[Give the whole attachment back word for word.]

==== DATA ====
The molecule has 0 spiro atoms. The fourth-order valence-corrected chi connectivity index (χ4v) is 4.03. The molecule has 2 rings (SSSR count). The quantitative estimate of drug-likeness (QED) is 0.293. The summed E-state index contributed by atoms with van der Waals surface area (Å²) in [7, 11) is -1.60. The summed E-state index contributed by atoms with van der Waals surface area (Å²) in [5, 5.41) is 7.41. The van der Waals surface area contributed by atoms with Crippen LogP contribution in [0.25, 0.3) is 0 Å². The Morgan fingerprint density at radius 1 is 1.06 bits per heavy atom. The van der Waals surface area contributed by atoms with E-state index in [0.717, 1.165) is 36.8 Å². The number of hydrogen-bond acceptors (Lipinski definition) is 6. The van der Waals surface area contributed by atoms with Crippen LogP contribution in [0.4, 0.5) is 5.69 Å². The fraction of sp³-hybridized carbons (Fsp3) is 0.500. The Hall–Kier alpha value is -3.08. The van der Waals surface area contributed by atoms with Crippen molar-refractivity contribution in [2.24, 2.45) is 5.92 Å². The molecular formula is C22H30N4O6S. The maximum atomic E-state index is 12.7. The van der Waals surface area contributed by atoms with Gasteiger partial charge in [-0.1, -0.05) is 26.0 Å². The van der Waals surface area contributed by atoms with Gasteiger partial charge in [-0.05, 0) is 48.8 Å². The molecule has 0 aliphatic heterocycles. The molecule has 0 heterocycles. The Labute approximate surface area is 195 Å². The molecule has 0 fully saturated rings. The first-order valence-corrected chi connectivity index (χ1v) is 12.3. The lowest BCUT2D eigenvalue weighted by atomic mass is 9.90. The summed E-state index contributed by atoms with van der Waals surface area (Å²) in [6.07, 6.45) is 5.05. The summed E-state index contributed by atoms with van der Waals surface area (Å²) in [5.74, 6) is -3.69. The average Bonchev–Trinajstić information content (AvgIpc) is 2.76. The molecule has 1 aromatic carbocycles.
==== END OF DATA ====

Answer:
The molecule has 0 spiro atoms. The fourth-order valence-corrected chi connectivity index (χ4v) is 4.03. The molecule has 2 rings (SSSR count). The quantitative estimate of drug-likeness (QED) is 0.293. The summed E-state index contributed by atoms with van der Waals surface area (Å²) in [7, 11) is -1.60. The summed E-state index contributed by atoms with van der Waals surface area (Å²) in [5, 5.41) is 7.41. The van der Waals surface area contributed by atoms with Crippen LogP contribution in [0.25, 0.3) is 0 Å². The Morgan fingerprint density at radius 1 is 1.06 bits per heavy atom. The van der Waals surface area contributed by atoms with E-state index in [0.717, 1.165) is 36.8 Å². The number of hydrogen-bond acceptors (Lipinski definition) is 6. The van der Waals surface area contributed by atoms with Crippen LogP contribution in [0.4, 0.5) is 5.69 Å². The fraction of sp³-hybridized carbons (Fsp3) is 0.500. The Hall–Kier alpha value is -3.08. The van der Waals surface area contributed by atoms with Crippen molar-refractivity contribution in [2.24, 2.45) is 5.92 Å². The molecular formula is C22H30N4O6S. The maximum atomic E-state index is 12.7. The van der Waals surface area contributed by atoms with Gasteiger partial charge in [-0.1, -0.05) is 26.0 Å². The van der Waals surface area contributed by atoms with Gasteiger partial charge in [-0.05, 0) is 48.8 Å². The molecule has 0 aliphatic heterocycles. The molecule has 0 heterocycles. The Labute approximate surface area is 195 Å². The molecule has 0 fully saturated rings. The first-order valence-corrected chi connectivity index (χ1v) is 12.3. The lowest BCUT2D eigenvalue weighted by atomic mass is 9.90. The summed E-state index contributed by atoms with van der Waals surface area (Å²) in [6.07, 6.45) is 5.05. The summed E-state index contributed by atoms with van der Waals surface area (Å²) in [5.74, 6) is -3.69. The average Bonchev–Trinajstić information content (AvgIpc) is 2.76. The molecule has 1 aromatic carbocycles.